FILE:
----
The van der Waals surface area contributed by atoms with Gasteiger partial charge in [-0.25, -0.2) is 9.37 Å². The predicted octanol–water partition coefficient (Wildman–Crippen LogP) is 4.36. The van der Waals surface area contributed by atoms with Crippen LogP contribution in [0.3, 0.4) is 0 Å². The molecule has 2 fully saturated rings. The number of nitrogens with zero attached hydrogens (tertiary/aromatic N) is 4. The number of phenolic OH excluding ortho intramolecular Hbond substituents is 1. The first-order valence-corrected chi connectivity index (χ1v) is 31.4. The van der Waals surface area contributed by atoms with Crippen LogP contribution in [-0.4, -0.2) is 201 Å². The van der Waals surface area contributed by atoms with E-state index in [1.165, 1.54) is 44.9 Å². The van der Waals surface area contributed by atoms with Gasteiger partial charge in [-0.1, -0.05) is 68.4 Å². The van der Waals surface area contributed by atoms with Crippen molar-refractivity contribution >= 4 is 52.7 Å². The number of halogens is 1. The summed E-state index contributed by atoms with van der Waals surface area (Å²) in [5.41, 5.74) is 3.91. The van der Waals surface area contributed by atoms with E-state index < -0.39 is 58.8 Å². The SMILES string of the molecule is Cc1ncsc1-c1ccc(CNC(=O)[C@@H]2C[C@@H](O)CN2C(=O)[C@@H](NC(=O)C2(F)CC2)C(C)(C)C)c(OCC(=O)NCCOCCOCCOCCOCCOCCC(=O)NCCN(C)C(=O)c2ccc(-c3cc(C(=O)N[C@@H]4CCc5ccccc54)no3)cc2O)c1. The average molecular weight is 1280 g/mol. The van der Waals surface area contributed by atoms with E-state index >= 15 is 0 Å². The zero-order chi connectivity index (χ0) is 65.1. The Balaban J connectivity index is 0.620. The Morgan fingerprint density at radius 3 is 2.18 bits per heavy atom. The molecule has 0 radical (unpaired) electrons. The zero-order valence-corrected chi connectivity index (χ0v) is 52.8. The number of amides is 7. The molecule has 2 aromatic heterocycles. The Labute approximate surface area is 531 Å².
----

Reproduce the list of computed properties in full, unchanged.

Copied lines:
The van der Waals surface area contributed by atoms with Gasteiger partial charge in [-0.25, -0.2) is 9.37 Å². The predicted octanol–water partition coefficient (Wildman–Crippen LogP) is 4.36. The van der Waals surface area contributed by atoms with Crippen LogP contribution in [0.3, 0.4) is 0 Å². The molecule has 2 fully saturated rings. The number of nitrogens with zero attached hydrogens (tertiary/aromatic N) is 4. The number of phenolic OH excluding ortho intramolecular Hbond substituents is 1. The first-order valence-corrected chi connectivity index (χ1v) is 31.4. The van der Waals surface area contributed by atoms with Crippen LogP contribution in [-0.4, -0.2) is 201 Å². The van der Waals surface area contributed by atoms with E-state index in [1.165, 1.54) is 44.9 Å². The van der Waals surface area contributed by atoms with Gasteiger partial charge in [-0.1, -0.05) is 68.4 Å². The van der Waals surface area contributed by atoms with Crippen molar-refractivity contribution >= 4 is 52.7 Å². The number of halogens is 1. The summed E-state index contributed by atoms with van der Waals surface area (Å²) in [5.41, 5.74) is 3.91. The van der Waals surface area contributed by atoms with E-state index < -0.39 is 58.8 Å². The SMILES string of the molecule is Cc1ncsc1-c1ccc(CNC(=O)[C@@H]2C[C@@H](O)CN2C(=O)[C@@H](NC(=O)C2(F)CC2)C(C)(C)C)c(OCC(=O)NCCOCCOCCOCCOCCOCCC(=O)NCCN(C)C(=O)c2ccc(-c3cc(C(=O)N[C@@H]4CCc5ccccc54)no3)cc2O)c1. The average molecular weight is 1280 g/mol. The van der Waals surface area contributed by atoms with E-state index >= 15 is 0 Å². The zero-order chi connectivity index (χ0) is 65.1. The Balaban J connectivity index is 0.620. The Morgan fingerprint density at radius 3 is 2.18 bits per heavy atom. The molecule has 0 radical (unpaired) electrons. The zero-order valence-corrected chi connectivity index (χ0v) is 52.8. The number of amides is 7. The molecule has 2 aromatic heterocycles. The Labute approximate surface area is 531 Å².